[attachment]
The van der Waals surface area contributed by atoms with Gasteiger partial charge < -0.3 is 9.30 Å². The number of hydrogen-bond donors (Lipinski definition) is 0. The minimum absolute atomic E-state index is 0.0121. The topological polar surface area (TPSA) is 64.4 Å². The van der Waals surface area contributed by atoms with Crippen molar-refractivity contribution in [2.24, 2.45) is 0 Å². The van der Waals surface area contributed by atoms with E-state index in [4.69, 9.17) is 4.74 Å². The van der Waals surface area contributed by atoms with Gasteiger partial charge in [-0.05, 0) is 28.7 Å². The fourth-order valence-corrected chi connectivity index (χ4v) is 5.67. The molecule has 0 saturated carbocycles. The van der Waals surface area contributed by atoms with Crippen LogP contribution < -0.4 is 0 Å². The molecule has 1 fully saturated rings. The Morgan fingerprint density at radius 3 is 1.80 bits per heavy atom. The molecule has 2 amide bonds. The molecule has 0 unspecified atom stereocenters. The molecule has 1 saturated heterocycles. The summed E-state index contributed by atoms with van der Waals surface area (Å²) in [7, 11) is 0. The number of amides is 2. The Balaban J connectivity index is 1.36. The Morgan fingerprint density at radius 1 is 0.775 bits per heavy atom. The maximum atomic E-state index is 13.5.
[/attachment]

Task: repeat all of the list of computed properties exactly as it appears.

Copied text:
The van der Waals surface area contributed by atoms with Gasteiger partial charge < -0.3 is 9.30 Å². The number of hydrogen-bond donors (Lipinski definition) is 0. The minimum absolute atomic E-state index is 0.0121. The topological polar surface area (TPSA) is 64.4 Å². The van der Waals surface area contributed by atoms with Crippen molar-refractivity contribution in [2.24, 2.45) is 0 Å². The van der Waals surface area contributed by atoms with E-state index in [4.69, 9.17) is 4.74 Å². The van der Waals surface area contributed by atoms with Gasteiger partial charge in [-0.05, 0) is 28.7 Å². The fourth-order valence-corrected chi connectivity index (χ4v) is 5.67. The molecule has 0 saturated carbocycles. The van der Waals surface area contributed by atoms with Crippen LogP contribution < -0.4 is 0 Å². The molecule has 1 fully saturated rings. The Morgan fingerprint density at radius 3 is 1.80 bits per heavy atom. The molecule has 2 amide bonds. The molecule has 0 unspecified atom stereocenters. The molecule has 1 saturated heterocycles. The summed E-state index contributed by atoms with van der Waals surface area (Å²) in [7, 11) is 0. The number of amides is 2. The Balaban J connectivity index is 1.36. The Morgan fingerprint density at radius 1 is 0.775 bits per heavy atom. The maximum atomic E-state index is 13.5.